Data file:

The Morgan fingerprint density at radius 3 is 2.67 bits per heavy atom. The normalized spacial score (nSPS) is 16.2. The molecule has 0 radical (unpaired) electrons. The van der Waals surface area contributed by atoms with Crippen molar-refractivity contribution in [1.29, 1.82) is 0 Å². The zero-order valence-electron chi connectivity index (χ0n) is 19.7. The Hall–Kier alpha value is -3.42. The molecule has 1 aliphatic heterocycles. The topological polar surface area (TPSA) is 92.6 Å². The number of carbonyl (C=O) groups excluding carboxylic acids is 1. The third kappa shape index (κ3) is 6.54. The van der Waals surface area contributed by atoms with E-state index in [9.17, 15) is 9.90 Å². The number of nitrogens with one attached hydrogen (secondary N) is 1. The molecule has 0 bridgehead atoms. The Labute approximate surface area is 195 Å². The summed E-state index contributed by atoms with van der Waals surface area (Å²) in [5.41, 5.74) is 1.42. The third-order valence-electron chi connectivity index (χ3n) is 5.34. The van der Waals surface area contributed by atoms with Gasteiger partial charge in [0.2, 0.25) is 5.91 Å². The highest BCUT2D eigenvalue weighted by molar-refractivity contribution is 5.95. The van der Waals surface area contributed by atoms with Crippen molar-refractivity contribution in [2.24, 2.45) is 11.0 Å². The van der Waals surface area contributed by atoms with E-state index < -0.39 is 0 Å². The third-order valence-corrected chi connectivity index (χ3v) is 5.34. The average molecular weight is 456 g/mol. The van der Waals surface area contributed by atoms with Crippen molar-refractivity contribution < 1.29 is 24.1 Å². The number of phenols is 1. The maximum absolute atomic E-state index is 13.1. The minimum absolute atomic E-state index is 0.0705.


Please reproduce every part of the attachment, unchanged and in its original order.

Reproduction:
The Morgan fingerprint density at radius 3 is 2.67 bits per heavy atom. The normalized spacial score (nSPS) is 16.2. The molecule has 0 radical (unpaired) electrons. The van der Waals surface area contributed by atoms with Crippen molar-refractivity contribution in [1.29, 1.82) is 0 Å². The zero-order valence-electron chi connectivity index (χ0n) is 19.7. The Hall–Kier alpha value is -3.42. The molecule has 1 aliphatic heterocycles. The topological polar surface area (TPSA) is 92.6 Å². The number of carbonyl (C=O) groups excluding carboxylic acids is 1. The third kappa shape index (κ3) is 6.54. The van der Waals surface area contributed by atoms with E-state index in [9.17, 15) is 9.90 Å². The number of nitrogens with one attached hydrogen (secondary N) is 1. The molecule has 0 bridgehead atoms. The Labute approximate surface area is 195 Å². The summed E-state index contributed by atoms with van der Waals surface area (Å²) in [5.41, 5.74) is 1.42. The third-order valence-electron chi connectivity index (χ3n) is 5.34. The van der Waals surface area contributed by atoms with Gasteiger partial charge in [0.2, 0.25) is 5.91 Å². The highest BCUT2D eigenvalue weighted by molar-refractivity contribution is 5.95. The van der Waals surface area contributed by atoms with Crippen molar-refractivity contribution in [2.24, 2.45) is 11.0 Å². The van der Waals surface area contributed by atoms with E-state index < -0.39 is 0 Å². The third-order valence-corrected chi connectivity index (χ3v) is 5.34. The average molecular weight is 456 g/mol. The van der Waals surface area contributed by atoms with Crippen molar-refractivity contribution < 1.29 is 24.1 Å². The number of phenols is 1. The maximum absolute atomic E-state index is 13.1. The minimum absolute atomic E-state index is 0.0705.